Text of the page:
The Jeep Grand Cherokee is one of Stellantis's flagship SUV's from Chrysler
Chief Chuck Hoskin, Jr. said in a statement first reported by Car & Driver magazine that he believes corporations and sports teams should stop using Native American names, images and mascots as nicknames or on their products.
"I’m sure this comes from a place that is well-intended, but it does not honor us by having our name plastered on the side of a car," Hoskin said.
Kristin Starnes, a spokeswoman for Jeep’s parent company, Amsterdam-based Stellantis, said in a statement that the vehicle name was carefully selected "and nurtured over the years to honor and celebrate Native American people for their nobility, prowess and pride." She didn’t say whether the company was considering renaming the vehicles and didn’t immediately reply to an email requesting that information.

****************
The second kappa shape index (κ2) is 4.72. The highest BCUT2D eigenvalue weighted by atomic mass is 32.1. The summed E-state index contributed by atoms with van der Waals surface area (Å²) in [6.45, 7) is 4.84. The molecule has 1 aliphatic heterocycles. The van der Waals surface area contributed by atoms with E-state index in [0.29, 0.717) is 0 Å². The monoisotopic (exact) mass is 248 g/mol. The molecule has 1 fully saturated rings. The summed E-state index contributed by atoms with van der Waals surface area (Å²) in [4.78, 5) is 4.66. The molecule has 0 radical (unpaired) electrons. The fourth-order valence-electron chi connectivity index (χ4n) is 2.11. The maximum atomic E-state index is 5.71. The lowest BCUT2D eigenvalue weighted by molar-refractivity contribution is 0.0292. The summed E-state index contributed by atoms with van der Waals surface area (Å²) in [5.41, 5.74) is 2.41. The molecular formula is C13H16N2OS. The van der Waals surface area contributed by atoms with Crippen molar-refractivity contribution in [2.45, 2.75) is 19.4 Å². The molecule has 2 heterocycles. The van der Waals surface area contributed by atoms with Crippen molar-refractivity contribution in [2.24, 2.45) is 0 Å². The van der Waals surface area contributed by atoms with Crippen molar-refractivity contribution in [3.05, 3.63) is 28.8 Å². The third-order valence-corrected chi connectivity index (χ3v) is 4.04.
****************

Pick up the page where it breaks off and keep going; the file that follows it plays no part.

Hoskin says the best way to honor the Tahlequah, Oklahoma-based tribe is to learn more about its history.
"The best way to honor us is to learn about our sovereign government, our role in this country, our history, culture and language and have meaningful dialogue with federally recognized tribes on cultural appropriateness," Hoskin said.
The controversy comes amid a national reckoning over the use of Native American names and images, particularly in sports.
After years of resistance and under pressure from corporate sponsors, the NFL’s Washington, D.C., franchise announced last year that it was dropping its "Redskins" nickname and Indian head logo and would go by the name Washington Football Team until a permanent replacement was chosen. Major League Baseball’s Cleveland Indians also announced last year that it would change its name.